A more complete appreciation of the invention and many of the attendant advantages thereof will be readily obtained as the same becomes better understood by reference to the following detailed description when considered in connection with the accompanying drawings, wherein: FIGS. 1-4 show various steps during the production
of an electronic circuit according to an
exemplary embodiment of the invention; and
shows a finished electronic circuit according
to an exemplary embodiment of the
Referring now to the drawings, wherein like reference numerals designate identical or corresponding parts throughout the several views, FIG. 1 illustrates the production of an electronic circuit with flip-chip mounting, wherein the invention starts initially with a substrate 1, on the surface of which conductor tracks 2 are applied with the given structure.
In this arrangement, the conductor tracks 2 have, for example, a three-layer construction with an adhesive layer 2c lying at the bottom (of NiCr, Cr or similar metals), a middle diffusion barrier layer 2b (of Ni or similar metals) and a conductor layer 2a (of Cu, Au or similar metals).
A structured metallic solder stop layer 3 (preferably of Ni) is now applied to the conductor tracks 2, preferably by electrodeposition (FIG. 2). This solder stop layer 3 contains holes at the point where the conductive connection to a semiconductor chip is to be produced later, which holes serve simultaneously for aligning the chips.
After the solder stop, layer 3 has been deposited, an oxide layer 4 preferably nickel oxide is produced on its surface by oxidation, which oxide layer electrically insulates the solder stop layer 3 from its environment and ensures that no undesired contact to the later superjacent semiconductor chip is produced (FIG. 3).
The oxidation can be carried out in various ways: One possibility is thermal oxidation by heating up the coated substrate in an oxygen-containing atmosphere. A further possibility is the action of an oxygen-containing plasma on the surface of the solder stop layer 3. A third possibility is wet-chemical oxidation in a suitable chemical bath. Each of these three possibilities has its own advantages and disadvantages here.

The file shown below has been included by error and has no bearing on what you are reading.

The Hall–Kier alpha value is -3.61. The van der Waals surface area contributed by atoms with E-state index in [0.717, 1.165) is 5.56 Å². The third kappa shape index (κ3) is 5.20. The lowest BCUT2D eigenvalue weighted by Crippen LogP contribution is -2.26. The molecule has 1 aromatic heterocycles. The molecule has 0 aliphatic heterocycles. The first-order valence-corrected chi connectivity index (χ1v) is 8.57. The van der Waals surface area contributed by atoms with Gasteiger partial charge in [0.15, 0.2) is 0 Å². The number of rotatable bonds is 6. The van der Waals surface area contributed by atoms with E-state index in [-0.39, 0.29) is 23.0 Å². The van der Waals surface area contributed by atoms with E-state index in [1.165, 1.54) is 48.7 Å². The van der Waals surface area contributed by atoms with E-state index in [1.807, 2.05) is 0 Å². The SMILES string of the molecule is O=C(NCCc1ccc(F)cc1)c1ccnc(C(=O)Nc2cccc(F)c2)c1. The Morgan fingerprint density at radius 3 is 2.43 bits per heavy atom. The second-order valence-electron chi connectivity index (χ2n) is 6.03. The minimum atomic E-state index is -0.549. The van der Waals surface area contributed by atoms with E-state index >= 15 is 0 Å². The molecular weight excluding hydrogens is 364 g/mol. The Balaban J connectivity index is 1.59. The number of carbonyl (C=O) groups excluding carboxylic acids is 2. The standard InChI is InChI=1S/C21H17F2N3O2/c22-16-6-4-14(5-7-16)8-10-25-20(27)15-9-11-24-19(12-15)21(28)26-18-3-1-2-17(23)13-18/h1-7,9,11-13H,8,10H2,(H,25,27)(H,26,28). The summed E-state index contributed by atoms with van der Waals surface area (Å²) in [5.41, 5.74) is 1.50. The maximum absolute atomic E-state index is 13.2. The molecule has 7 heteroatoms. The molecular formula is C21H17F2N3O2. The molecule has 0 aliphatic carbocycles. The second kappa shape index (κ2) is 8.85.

Once the solder stop layer 3 has been prepared thus far, a naked semiconductor chip 5, which is provided on its underside with solder pellets in the form of bumps 6, is placed on the substrate 1 (FIG. 4). The bumps 6 here engage in the prepared holes in the solder stop layer 3 and are aligned by means of a given alignment distance A of these holes.
After alignment, the entire arrangement is heated up to the extent that the solder of the bumps 6 melts and forms a fixed solder connection 7 between the semiconductor chip 5 and the conductor tracks 2 (FIG. 5). The solder spreads out slightly here, but its spread is limited by the solder stop layer 3 and, owing to the surface tension of the semiconductor chip 5, stops at a distance D1 which is greater than the distance D2 of the top oxide layer 4 from the substrate 1.
Since it is very easy to set exactly reproducible thicknesses with the metallic solder stop layer, the invention produces a particularly reliable electronic circuit.
Obviously, numerous modifications and variations of the present invention are possible in the light of the above teachings. It is therefore to be understood that within the scope of the appended claims, the invention may be practiced otherwise than is specifically described herein.
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|U.S. Classification||361/783, 257/E21.511, 29/860, 361/774, 29/843|
|International Classification||H05K3/34, H01L21/60|
|Cooperative Classification||Y10T29/49149, Y10T29/49179, H01L2924/00013, H05K2203/0315, H05K3/3452, H01L2224/81801, H05K2201/2081, H01L24/16, H01L2924/01079, H01L2924/01005, H01L2924/01006, H01L2924/01029, H01L2924/01024, H01L2924/014, H01L24/81, H05K2201/0175, H01L2224/16237, H01L2224/10175, H01L2224/81136, H01L2224/131, H01L2224/81191|
|European Classification||H01L24/16, H01L24/81, H05K3/34E|
|Aug 15, 1990||AS||Assignment|
Owner name: CONTRAVES AG., SWITZERLAND
Free format text: ASSIGNMENT OF ASSIGNORS INTEREST.;ASSIGNOR:BERNER, GIANNI;REEL/FRAME:005411/0670
Effective date: 19900804
|Jun 7, 1994||REMI||Maintenance fee reminder mailed|
|Oct 30, 1994||LAPS||Lapse for failure to pay maintenance fees|
|Jan 10, 1995||FP||Expired due to failure to pay maintenance fee|
Effective date: 19941102